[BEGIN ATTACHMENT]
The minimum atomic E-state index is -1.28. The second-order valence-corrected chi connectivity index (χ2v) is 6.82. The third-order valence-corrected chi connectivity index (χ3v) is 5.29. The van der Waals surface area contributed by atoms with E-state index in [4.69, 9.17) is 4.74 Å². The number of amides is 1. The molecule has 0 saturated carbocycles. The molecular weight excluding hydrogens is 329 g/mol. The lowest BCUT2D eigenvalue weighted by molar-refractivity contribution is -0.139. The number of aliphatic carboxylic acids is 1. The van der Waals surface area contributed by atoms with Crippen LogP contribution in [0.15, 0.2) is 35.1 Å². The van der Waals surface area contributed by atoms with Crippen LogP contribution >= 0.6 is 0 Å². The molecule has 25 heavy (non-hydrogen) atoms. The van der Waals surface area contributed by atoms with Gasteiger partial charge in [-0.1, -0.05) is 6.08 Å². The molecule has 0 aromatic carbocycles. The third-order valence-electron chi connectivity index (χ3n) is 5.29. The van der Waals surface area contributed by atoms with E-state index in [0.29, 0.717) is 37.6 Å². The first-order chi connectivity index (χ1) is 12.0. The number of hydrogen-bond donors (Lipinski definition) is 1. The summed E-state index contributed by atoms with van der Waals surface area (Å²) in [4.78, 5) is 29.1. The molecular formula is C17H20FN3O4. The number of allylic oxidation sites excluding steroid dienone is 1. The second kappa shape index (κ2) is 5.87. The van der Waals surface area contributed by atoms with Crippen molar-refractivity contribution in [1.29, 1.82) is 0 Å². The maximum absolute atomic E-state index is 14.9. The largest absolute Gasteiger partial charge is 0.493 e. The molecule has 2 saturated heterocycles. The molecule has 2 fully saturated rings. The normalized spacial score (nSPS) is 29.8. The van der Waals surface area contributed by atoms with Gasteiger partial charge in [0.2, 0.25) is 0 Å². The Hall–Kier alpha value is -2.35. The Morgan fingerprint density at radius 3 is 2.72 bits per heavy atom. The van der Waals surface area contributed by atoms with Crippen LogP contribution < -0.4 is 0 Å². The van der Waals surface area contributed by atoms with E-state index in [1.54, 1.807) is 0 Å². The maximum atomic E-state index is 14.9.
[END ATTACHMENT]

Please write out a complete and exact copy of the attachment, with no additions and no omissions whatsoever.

The minimum atomic E-state index is -1.28. The second-order valence-corrected chi connectivity index (χ2v) is 6.82. The third-order valence-corrected chi connectivity index (χ3v) is 5.29. The van der Waals surface area contributed by atoms with E-state index in [4.69, 9.17) is 4.74 Å². The number of amides is 1. The molecule has 0 saturated carbocycles. The molecular weight excluding hydrogens is 329 g/mol. The lowest BCUT2D eigenvalue weighted by molar-refractivity contribution is -0.139. The number of aliphatic carboxylic acids is 1. The van der Waals surface area contributed by atoms with Crippen LogP contribution in [0.15, 0.2) is 35.1 Å². The van der Waals surface area contributed by atoms with Crippen LogP contribution >= 0.6 is 0 Å². The molecule has 25 heavy (non-hydrogen) atoms. The van der Waals surface area contributed by atoms with Gasteiger partial charge in [-0.1, -0.05) is 6.08 Å². The molecule has 0 aromatic carbocycles. The third-order valence-electron chi connectivity index (χ3n) is 5.29. The van der Waals surface area contributed by atoms with E-state index in [0.29, 0.717) is 37.6 Å². The first-order chi connectivity index (χ1) is 12.0. The number of hydrogen-bond donors (Lipinski definition) is 1. The summed E-state index contributed by atoms with van der Waals surface area (Å²) in [4.78, 5) is 29.1. The molecular formula is C17H20FN3O4. The number of allylic oxidation sites excluding steroid dienone is 1. The second kappa shape index (κ2) is 5.87. The van der Waals surface area contributed by atoms with Crippen molar-refractivity contribution in [1.29, 1.82) is 0 Å². The maximum absolute atomic E-state index is 14.9. The largest absolute Gasteiger partial charge is 0.493 e. The molecule has 2 saturated heterocycles. The molecule has 2 fully saturated rings. The normalized spacial score (nSPS) is 29.8. The van der Waals surface area contributed by atoms with Gasteiger partial charge in [0.2, 0.25) is 0 Å². The Hall–Kier alpha value is -2.35. The Morgan fingerprint density at radius 3 is 2.72 bits per heavy atom. The van der Waals surface area contributed by atoms with Crippen LogP contribution < -0.4 is 0 Å². The van der Waals surface area contributed by atoms with E-state index in [1.54, 1.807) is 0 Å². The maximum atomic E-state index is 14.9.